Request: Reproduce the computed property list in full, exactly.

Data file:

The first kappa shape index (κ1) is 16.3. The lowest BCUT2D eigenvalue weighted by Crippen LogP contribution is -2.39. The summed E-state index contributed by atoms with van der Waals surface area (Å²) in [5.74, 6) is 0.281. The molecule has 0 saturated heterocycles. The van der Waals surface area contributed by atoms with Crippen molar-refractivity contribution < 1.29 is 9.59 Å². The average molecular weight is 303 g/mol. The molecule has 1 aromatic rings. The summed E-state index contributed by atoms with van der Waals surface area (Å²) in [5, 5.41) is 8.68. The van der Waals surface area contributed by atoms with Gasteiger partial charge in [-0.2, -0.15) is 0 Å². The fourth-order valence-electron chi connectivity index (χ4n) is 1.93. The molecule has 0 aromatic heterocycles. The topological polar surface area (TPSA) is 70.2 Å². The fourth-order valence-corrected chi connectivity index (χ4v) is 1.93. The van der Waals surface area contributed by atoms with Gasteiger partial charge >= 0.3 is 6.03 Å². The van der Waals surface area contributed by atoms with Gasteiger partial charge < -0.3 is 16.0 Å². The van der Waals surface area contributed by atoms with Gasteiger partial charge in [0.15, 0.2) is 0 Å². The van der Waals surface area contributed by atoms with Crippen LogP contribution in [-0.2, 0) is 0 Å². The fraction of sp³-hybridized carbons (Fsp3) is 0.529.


The first kappa shape index (κ1) is 16.3. The lowest BCUT2D eigenvalue weighted by Crippen LogP contribution is -2.39. The summed E-state index contributed by atoms with van der Waals surface area (Å²) in [5.74, 6) is 0.281. The molecule has 0 saturated heterocycles. The van der Waals surface area contributed by atoms with Crippen molar-refractivity contribution < 1.29 is 9.59 Å². The average molecular weight is 303 g/mol. The molecule has 1 aromatic rings. The summed E-state index contributed by atoms with van der Waals surface area (Å²) in [5, 5.41) is 8.68. The van der Waals surface area contributed by atoms with Gasteiger partial charge in [-0.2, -0.15) is 0 Å². The fourth-order valence-electron chi connectivity index (χ4n) is 1.93. The molecule has 0 aromatic heterocycles. The topological polar surface area (TPSA) is 70.2 Å². The fourth-order valence-corrected chi connectivity index (χ4v) is 1.93. The van der Waals surface area contributed by atoms with Gasteiger partial charge >= 0.3 is 6.03 Å². The van der Waals surface area contributed by atoms with Gasteiger partial charge < -0.3 is 16.0 Å². The van der Waals surface area contributed by atoms with Gasteiger partial charge in [0.15, 0.2) is 0 Å². The van der Waals surface area contributed by atoms with Crippen LogP contribution in [-0.2, 0) is 0 Å². The fraction of sp³-hybridized carbons (Fsp3) is 0.529.